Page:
Your all-time favorite violinist

Edited: February 4, 2021, 3:26 PM · Do you have an all-time favorite violinist (living or in the past)? If you had to make a choice, is there one who in your heart-of-hearts you prefer to listen to above all others?

If so, can you (briefly) tell us the following?

1. Who is your all-time favorite?
2. Do you have a favorite performance?
3. Can you very briefly list 3 to 5 musical, technical, personal, or other characteristics about this violinist that you truly admire?

Here is mine:
1. Zino Francescatti (1902-1991).
2. Favorite performance - Beethoven Concerto (1950, Eugene Ormandy, Philadelphia Orchestra).
3. Outstanding characteristics:
a. An emotional, singing vocal quality, even in fast passages, that projects to the listener.
b. Technical elegance and precision.
c. Stage presence.
PS. It was recorded in one take. Francescatti did the same in a video years later (at age 70), readily available and just as great.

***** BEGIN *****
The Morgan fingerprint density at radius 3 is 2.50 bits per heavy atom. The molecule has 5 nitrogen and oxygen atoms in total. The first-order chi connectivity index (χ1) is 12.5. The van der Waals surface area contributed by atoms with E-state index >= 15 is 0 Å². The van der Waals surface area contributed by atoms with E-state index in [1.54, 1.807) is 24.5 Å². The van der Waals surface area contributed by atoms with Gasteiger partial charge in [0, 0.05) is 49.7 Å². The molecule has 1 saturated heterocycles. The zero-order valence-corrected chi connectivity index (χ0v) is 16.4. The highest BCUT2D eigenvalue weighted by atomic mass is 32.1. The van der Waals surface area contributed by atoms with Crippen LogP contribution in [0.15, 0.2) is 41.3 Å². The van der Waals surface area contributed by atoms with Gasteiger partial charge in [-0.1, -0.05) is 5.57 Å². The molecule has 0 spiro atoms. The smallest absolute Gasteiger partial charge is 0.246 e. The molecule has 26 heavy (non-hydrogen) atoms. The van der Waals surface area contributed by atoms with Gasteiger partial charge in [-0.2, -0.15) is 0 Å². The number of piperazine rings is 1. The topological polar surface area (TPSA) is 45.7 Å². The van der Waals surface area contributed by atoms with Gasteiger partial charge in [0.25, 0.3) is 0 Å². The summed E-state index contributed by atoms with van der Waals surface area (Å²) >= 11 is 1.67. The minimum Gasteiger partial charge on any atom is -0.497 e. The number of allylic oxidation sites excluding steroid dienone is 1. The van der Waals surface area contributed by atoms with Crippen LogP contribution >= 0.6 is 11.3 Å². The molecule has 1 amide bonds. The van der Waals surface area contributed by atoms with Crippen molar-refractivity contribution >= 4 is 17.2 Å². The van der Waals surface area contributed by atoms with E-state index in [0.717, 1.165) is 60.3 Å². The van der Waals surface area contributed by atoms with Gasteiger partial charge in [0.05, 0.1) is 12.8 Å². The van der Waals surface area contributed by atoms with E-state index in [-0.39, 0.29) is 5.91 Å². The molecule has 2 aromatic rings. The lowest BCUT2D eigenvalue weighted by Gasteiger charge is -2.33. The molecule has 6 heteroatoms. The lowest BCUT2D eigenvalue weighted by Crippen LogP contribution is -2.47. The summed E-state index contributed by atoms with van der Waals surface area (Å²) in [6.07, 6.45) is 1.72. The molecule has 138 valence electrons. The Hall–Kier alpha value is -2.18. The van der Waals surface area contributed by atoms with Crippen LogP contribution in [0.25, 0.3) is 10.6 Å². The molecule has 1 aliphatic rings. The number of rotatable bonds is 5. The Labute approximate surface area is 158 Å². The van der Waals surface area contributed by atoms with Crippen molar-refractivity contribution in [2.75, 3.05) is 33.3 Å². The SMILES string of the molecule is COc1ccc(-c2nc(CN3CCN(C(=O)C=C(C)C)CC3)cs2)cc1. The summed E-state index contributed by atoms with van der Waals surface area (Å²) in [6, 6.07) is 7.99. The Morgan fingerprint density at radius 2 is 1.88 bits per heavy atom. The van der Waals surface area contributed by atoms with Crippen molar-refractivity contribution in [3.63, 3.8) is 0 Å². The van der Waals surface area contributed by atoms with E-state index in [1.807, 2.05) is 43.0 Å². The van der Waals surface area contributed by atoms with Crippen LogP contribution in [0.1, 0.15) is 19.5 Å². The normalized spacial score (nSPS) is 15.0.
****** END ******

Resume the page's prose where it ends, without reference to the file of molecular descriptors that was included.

Replies (51)

Edited: February 3, 2021, 9:45 AM · 1) Hillary Hahn
2) Sibelius VC (Orchestre Philharmonique de Radio France)
3) Projection, Stability, Intonation, Unique style, and interpretations.
Recently pre-ordered the collector's edition of her Paris Album coming march 5th that comes with a signed print.

Of course, I still have many other violinists that I prefer for their interpretations such as Ivry Glitlis for his Chaconne in d minor and Anna lee's Prokofiev no. 2

February 3, 2021, 11:47 PM · Bringing this back to the top as it seems like a fun topic to discuss
Edited: February 4, 2021, 4:18 AM · Greetings,